1998 R. Silliman, “Who Speaks”
“Once incorporated into an institutional canon, the text becomes little more than a ventriloquist’s dummy through which a babel of critical voices contend.”
An interest in the mouth, its activities, its cavernous possibility containing teeth and tongues, its emissions and enunciations, and its participation in the labor of performing, projecting, and appropriating identities, drives these discourses. These discourses also emerge as speech from an orifice distended to the fingers — typed, drafted, emailed, rehearsed, resaid, and resent. They are not spoken. They are written, and therein is a lack of lips and glottis, but also a lack of muzzle or hiccup. Vanessa and I, Kim and I, Rachel and I, agree to speak mouth-to-mouth but not face-to-face while sometimes seeing eye-to-eye.
These discourses are the record of a many months of correspondence between a conversant in Buffalo, New York, and another in Los Angeles, California; New York, New York; and Calgary, Alberta. The conversations locate, like a uvula locates the gate at which a mouth opens onto a throat, a pressing need to consider enunciating, performing bodies and the forms with which they conspire to name an emerging poetics of appropriation and ventriloquism driven by a pronounced commitment to defining new feminisms. In my discourses with Place and Rosenfield, we returned directly and sometimes by detour to issues of law and literature, trauma and subjectivity, science and sophistry, sexuality and performance. In my discourses with Zolf, we grappled with the poet’s role in the crisis of witnessing international catastrophe.
The reemergence of an interest in lyric voice and the re/decoding of vocality by contemporary strains of conceptualism and appropriative poetics have given critical pause over the assumptions with which we crowned Language writing and “A pause, a rose, something on paper.” Vocality is a pause which arose on paper but which is now once again pronounced by the loud, masquerading, ventriloquizing body; it is something that must give us pause; it is something we cannot readily appeal to or appoint to an author.
These conversations pause over the question asked by Roland Barthes in “Authors and Writers” — “Who speaks?” — which suggested a generational difference between the bon mot and the bon mort of the author. These conversations pause also over the curiously dropped question mark in Ron Silliman’s engagement with Barthes’s question in his essay “Who Speaks” decades later. This pause is a gesture to reinstate the importance of that question mark, a gesture to return to the question that still curls around any claim about the ordering of signs around the mouth and the ordaining of words on the page in poiesis. I hear our conversation as a way of pausing here to discourse around that question mark.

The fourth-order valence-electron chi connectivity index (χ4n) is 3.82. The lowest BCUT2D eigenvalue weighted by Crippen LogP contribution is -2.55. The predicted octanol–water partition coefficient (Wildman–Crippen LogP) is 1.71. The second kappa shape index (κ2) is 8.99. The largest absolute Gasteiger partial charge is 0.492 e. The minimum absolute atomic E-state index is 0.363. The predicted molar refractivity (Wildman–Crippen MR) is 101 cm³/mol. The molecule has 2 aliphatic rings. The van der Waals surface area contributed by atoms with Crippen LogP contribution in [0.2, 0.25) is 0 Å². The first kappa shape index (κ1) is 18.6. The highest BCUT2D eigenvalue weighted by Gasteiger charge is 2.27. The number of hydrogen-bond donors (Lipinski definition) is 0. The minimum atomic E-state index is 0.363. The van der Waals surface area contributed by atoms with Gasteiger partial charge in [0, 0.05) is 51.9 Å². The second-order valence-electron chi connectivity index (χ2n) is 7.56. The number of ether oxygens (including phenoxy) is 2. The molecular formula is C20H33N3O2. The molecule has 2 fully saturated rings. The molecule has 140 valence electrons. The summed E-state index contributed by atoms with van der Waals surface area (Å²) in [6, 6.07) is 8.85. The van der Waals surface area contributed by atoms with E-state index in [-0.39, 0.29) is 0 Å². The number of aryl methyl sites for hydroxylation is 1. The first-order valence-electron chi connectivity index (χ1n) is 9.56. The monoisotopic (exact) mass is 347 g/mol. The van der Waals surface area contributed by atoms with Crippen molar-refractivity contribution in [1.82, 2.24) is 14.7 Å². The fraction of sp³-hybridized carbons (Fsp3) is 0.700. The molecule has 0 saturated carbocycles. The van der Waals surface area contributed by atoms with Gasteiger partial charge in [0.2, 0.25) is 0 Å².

In a discussion with Divya Victor included as part of this feature, Myung Mi Kim quickly arrives at the following problem: “I can’t quite imagine a relationship with a poem, the fact of writing or reading a poem, that would be permanently inscribed.” The sentence reads like an aphorism. It’s portable enough to invite reuse as a doctrine of reading or an imperative of process. As advice, it’s even sound. At this sentence, I experience a familiar sensation in my reading of Kim’s work: like a good (ex-) Baptist, I memorize the verse; I want it on a post-it note above my computer, and I wonder if I shouldn’t forward it to a friend or two. But to resist the urge to pry this instigation, this challenge to poetics, apart from Kim’s work at large is to prepare for an encounter with that work. Kim’s is an effort to inhabit the change, to resist the permanent inscription of — and yet to continually pursue, grow, and foster — relation(s).
So it’s fitting that this collection of materials ranges and doesn’t attempt a comprehensive account of Kim’s thought and her practice as poet. It makes sense that the feature even touches back on a previous gathering of writing on Kim’s work. The pieces here engage Kim’s page work and her voice work, they close read, close listen, and even light out with Kim’s thought as instigation elsewhere. They mark an accretion (over at least the last couple of years) of new responses to Kim’s writing, and as such, they also attest to the continued urgency of that writing — but they needn’t be read as indelible. Later in the same interview with Victor, Kim offers a musical analogy for the performed or published residue of writing: “One ‘publishes’ and that’s the recital. But [the moment of performance] is never cut off from all the other permutations, all the other possibilities, all the other iterations, and all the ways in which I could hear, or could process, or could place this passage next to that passage. It is perpetual, even while there is the thing called the recital or the thing called the book.”
So, too, the pieces assembled here.